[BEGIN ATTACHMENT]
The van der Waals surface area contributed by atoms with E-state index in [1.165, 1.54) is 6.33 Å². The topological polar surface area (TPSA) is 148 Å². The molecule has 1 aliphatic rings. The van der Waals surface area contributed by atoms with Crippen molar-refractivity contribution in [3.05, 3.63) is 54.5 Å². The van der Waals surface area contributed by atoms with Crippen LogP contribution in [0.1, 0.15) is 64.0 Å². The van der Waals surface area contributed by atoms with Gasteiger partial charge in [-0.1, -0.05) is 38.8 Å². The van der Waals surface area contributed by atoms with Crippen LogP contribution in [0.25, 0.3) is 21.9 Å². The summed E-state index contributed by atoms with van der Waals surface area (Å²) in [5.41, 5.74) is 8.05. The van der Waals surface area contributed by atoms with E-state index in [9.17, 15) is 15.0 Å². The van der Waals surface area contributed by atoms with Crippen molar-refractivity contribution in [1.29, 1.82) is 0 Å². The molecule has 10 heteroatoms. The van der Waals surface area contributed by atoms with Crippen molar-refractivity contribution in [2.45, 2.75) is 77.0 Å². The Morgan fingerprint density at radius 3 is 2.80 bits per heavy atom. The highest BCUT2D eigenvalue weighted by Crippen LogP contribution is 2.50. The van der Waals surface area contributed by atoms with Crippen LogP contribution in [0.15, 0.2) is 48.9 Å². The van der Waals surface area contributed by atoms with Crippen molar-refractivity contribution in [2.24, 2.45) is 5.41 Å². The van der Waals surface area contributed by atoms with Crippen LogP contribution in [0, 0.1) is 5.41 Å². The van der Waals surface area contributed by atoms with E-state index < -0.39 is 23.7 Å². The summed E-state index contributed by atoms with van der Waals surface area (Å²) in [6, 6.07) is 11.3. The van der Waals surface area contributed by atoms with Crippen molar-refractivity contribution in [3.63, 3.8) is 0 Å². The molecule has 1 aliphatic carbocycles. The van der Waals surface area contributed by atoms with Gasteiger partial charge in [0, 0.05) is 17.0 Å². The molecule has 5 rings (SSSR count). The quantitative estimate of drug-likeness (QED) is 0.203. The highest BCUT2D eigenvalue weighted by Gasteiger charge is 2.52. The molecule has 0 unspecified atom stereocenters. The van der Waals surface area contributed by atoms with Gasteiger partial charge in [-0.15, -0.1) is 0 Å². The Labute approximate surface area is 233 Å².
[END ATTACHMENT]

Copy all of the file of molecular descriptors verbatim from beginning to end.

The van der Waals surface area contributed by atoms with E-state index in [1.165, 1.54) is 6.33 Å². The topological polar surface area (TPSA) is 148 Å². The molecule has 1 aliphatic rings. The van der Waals surface area contributed by atoms with Crippen molar-refractivity contribution in [3.05, 3.63) is 54.5 Å². The van der Waals surface area contributed by atoms with Crippen LogP contribution in [0.1, 0.15) is 64.0 Å². The van der Waals surface area contributed by atoms with Gasteiger partial charge in [-0.1, -0.05) is 38.8 Å². The van der Waals surface area contributed by atoms with Crippen LogP contribution in [0.25, 0.3) is 21.9 Å². The summed E-state index contributed by atoms with van der Waals surface area (Å²) in [5.41, 5.74) is 8.05. The van der Waals surface area contributed by atoms with E-state index in [9.17, 15) is 15.0 Å². The van der Waals surface area contributed by atoms with Crippen molar-refractivity contribution in [1.29, 1.82) is 0 Å². The molecule has 10 heteroatoms. The van der Waals surface area contributed by atoms with Crippen molar-refractivity contribution in [2.45, 2.75) is 77.0 Å². The Morgan fingerprint density at radius 3 is 2.80 bits per heavy atom. The highest BCUT2D eigenvalue weighted by Crippen LogP contribution is 2.50. The van der Waals surface area contributed by atoms with Crippen LogP contribution in [0.15, 0.2) is 48.9 Å². The van der Waals surface area contributed by atoms with Crippen molar-refractivity contribution in [2.24, 2.45) is 5.41 Å². The van der Waals surface area contributed by atoms with Crippen LogP contribution in [0, 0.1) is 5.41 Å². The van der Waals surface area contributed by atoms with E-state index < -0.39 is 23.7 Å². The summed E-state index contributed by atoms with van der Waals surface area (Å²) in [6, 6.07) is 11.3. The van der Waals surface area contributed by atoms with Crippen molar-refractivity contribution in [3.63, 3.8) is 0 Å². The molecule has 1 aliphatic carbocycles. The van der Waals surface area contributed by atoms with Gasteiger partial charge in [0, 0.05) is 17.0 Å². The molecule has 5 rings (SSSR count). The quantitative estimate of drug-likeness (QED) is 0.203. The highest BCUT2D eigenvalue weighted by Gasteiger charge is 2.52. The molecule has 0 unspecified atom stereocenters. The van der Waals surface area contributed by atoms with Gasteiger partial charge in [-0.15, -0.1) is 0 Å². The Labute approximate surface area is 233 Å².